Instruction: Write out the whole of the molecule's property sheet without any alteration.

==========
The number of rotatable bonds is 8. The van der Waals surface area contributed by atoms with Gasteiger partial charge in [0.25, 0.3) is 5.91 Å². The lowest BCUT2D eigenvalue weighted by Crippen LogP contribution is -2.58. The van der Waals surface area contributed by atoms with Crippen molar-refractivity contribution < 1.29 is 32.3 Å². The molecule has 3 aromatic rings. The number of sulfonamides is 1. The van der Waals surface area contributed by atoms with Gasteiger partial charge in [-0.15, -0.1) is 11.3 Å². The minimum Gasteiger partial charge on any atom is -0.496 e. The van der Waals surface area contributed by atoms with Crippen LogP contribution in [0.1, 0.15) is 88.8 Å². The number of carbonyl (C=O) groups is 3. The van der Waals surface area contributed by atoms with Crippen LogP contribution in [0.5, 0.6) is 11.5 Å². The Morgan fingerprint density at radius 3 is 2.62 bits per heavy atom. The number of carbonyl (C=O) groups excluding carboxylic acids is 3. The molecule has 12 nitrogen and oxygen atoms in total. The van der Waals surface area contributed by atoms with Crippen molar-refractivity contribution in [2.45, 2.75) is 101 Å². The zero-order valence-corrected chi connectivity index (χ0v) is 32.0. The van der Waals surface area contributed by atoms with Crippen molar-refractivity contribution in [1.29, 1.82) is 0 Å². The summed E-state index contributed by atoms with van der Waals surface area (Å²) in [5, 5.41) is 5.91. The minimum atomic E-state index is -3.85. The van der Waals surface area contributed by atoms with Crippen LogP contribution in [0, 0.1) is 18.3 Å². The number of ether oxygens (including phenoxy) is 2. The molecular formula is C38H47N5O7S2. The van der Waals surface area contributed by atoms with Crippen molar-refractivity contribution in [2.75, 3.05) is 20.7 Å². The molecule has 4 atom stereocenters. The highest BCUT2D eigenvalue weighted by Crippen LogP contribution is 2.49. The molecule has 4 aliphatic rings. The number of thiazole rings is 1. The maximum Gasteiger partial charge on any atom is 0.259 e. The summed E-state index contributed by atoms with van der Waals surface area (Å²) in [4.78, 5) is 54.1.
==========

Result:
The number of rotatable bonds is 8. The van der Waals surface area contributed by atoms with Gasteiger partial charge in [0.25, 0.3) is 5.91 Å². The lowest BCUT2D eigenvalue weighted by Crippen LogP contribution is -2.58. The van der Waals surface area contributed by atoms with Crippen molar-refractivity contribution < 1.29 is 32.3 Å². The molecule has 3 aromatic rings. The number of sulfonamides is 1. The van der Waals surface area contributed by atoms with Gasteiger partial charge in [-0.15, -0.1) is 11.3 Å². The minimum Gasteiger partial charge on any atom is -0.496 e. The van der Waals surface area contributed by atoms with Crippen LogP contribution in [0.1, 0.15) is 88.8 Å². The number of carbonyl (C=O) groups is 3. The van der Waals surface area contributed by atoms with Crippen LogP contribution in [0.5, 0.6) is 11.5 Å². The Morgan fingerprint density at radius 3 is 2.62 bits per heavy atom. The number of carbonyl (C=O) groups excluding carboxylic acids is 3. The molecule has 12 nitrogen and oxygen atoms in total. The van der Waals surface area contributed by atoms with Crippen molar-refractivity contribution in [2.45, 2.75) is 101 Å². The zero-order valence-corrected chi connectivity index (χ0v) is 32.0. The van der Waals surface area contributed by atoms with Crippen molar-refractivity contribution in [1.29, 1.82) is 0 Å². The summed E-state index contributed by atoms with van der Waals surface area (Å²) in [5, 5.41) is 5.91. The minimum atomic E-state index is -3.85. The van der Waals surface area contributed by atoms with Crippen LogP contribution in [0, 0.1) is 18.3 Å². The number of ether oxygens (including phenoxy) is 2. The molecular formula is C38H47N5O7S2. The van der Waals surface area contributed by atoms with Crippen molar-refractivity contribution in [2.75, 3.05) is 20.7 Å². The molecule has 4 atom stereocenters. The highest BCUT2D eigenvalue weighted by Crippen LogP contribution is 2.49. The molecule has 4 aliphatic rings. The number of thiazole rings is 1. The maximum Gasteiger partial charge on any atom is 0.259 e. The summed E-state index contributed by atoms with van der Waals surface area (Å²) in [4.78, 5) is 54.1.